This year’s NBA season has proven to be more unpredictable than in years past. Considering the quick turnaround from the Orlando bubble, COVID-19 protocols that have kept key players out of games and the overall uncertainty of the season, fans have seen some surprising results. Many prominent teams, like the Miami Heat and Boston Celtics, have struggled mightily, while others have proven to be overachievers.
For starters, let’s talk about the Utah Jazz. Last year was a disappointment. Superstar guard Donovan Mitchell did not perform how many thought he should, veteran point guard Mike Conley never really fit in and while the supporting cast looked sufficient, it wasn’t enough to get past the first round of the postseason. However, everything has turned around this year for the Jazz. Utah paid a huge contract to center Rudy Gobert before the season (five years, $205 million), and although many people questioned giving that much money to a guy who is seen as an average offensive player, he has proven to be worth the money with his game-changing defensive ability.
So far this season, only the Los Angeles Lakers average less points allowed per 100 possessions defensively. Meanwhile, Mitchell has taken that next leap into NBA stardom, shouldering the offensive load with 25 points per game on efficient shooting. Conley has fit in much better this year, while wing shooters Joe Ingles and Bojan Bogdanovic are shooting at high clips, and Jordan Clarkson is the clear frontrunner for Sixth Man of the Year. With all of this going for them, Utah is sitting at a 27-7 record and has a relatively comfortable three-game lead for the number one seed in the West. It looks like they have made a step towards being a team that could possibly make it to the Western Conference Finals. However, teams like the Lakers, Los Angeles Clippers and Phoenix Suns have established stars that have been in deep playoff runs before, and I fear that the Jazz are still at least one year away from being a legitimate threat to the Western Conference.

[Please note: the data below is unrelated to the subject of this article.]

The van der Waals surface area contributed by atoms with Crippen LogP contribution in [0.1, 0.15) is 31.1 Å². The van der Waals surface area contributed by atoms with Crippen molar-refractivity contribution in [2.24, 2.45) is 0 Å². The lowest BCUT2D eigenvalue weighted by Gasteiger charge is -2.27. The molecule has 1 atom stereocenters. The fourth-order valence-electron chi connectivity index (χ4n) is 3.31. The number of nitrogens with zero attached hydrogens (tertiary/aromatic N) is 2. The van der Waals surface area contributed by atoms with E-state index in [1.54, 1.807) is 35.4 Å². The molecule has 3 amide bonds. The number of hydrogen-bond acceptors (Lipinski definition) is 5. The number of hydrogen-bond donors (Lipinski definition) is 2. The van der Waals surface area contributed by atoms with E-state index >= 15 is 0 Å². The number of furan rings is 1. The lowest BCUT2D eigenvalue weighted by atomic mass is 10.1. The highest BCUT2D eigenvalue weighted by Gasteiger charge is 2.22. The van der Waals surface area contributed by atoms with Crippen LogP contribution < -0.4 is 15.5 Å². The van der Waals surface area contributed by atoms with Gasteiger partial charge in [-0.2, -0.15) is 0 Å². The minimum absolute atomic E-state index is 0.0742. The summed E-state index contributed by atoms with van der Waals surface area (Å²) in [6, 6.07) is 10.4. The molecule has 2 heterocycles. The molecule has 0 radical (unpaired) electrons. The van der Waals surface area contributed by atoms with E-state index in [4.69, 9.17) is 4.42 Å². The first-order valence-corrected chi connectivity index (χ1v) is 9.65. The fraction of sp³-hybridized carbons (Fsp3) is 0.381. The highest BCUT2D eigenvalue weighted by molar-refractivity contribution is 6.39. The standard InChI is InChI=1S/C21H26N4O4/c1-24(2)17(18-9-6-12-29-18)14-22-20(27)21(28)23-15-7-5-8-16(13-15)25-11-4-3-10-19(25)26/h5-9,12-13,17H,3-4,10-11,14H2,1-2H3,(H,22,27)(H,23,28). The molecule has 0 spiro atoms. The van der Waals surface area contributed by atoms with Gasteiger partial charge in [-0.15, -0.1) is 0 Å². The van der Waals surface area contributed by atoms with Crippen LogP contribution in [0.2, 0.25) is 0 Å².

The New York Knicks have a .500 record, are fourth in the East (yes, that’s how bad the East is) and the world is losing its mind. Now led by head coach Tom Thibodeau, New York has a legitimate top-five defense and have a strong mix of young, exciting players and thick-skinned veterans. This is all centered around their new lord and savior, Julius Randle. In his second year with the team, Randle leads the team in points, rebounds and assists (23, 11, 5.5 respectively) and was just voted into his first All-Star Game. Randle has been a player who people always thought had a lot of potential since he left Kentucky. He bounced around from L.A. to New Orleans before signing as a free agent with the Knicks last offseason in a deal that many people saw as a bit of a gamble for the team. However, Randle has proven to be exactly what the Knicks needed: a go-to player who can lead an offense filled with younger guys.
Those young guys, specifically guards R.J Barrett and Immanuel Quickley, have shown great potential so far this year. After his fairly disappointing rookie season, Barrett is slowly but steadily improving, and Quickley has clearly established himself as a guard who will be in New York’s long-term plans. I like what the Knicks have done by getting guards like Austin Rivers and Derrick Rose as well, veteran players who have been in a lot of different situations and have the ability to guide this young team as they make a playoff push. Speaking of the playoffs, I expect the East to figure it out at some point and don’t think the Knicks have any chance of getting out of the first round. However, they have come a long way from the mediocrity they have been situated in for years, and the NBA is undoubtedly a more exciting place when the Knicks are good, so I’ll gladly hop on the bandwagon.
Looking at some honorable mentions for the year, I also enjoy watching the Suns play and I’m glad they are doing well. Although I’m not the biggest Chris Paul fan, you have to appreciate what he did in Oklahoma City last year and he deserves the chance to play for a real contender. In addition, the Warriors are fun again and every NBA fan should be celebrating. They feel like the old-school Warriors, the ones that fans loved and rooted for before Kevin Durant screwed everything up, and I hope they make it into the playoffs and give us an exciting series. Finally, the Bulls are weirdly decent and if you haven’t watched Zach Lavine play, you should. Although I still think his stats, although impressive, are hollow and will not lead to team success, I cannot deny that he has developed to levels in the league I never thought he would get to when he was drafted out of UCLA.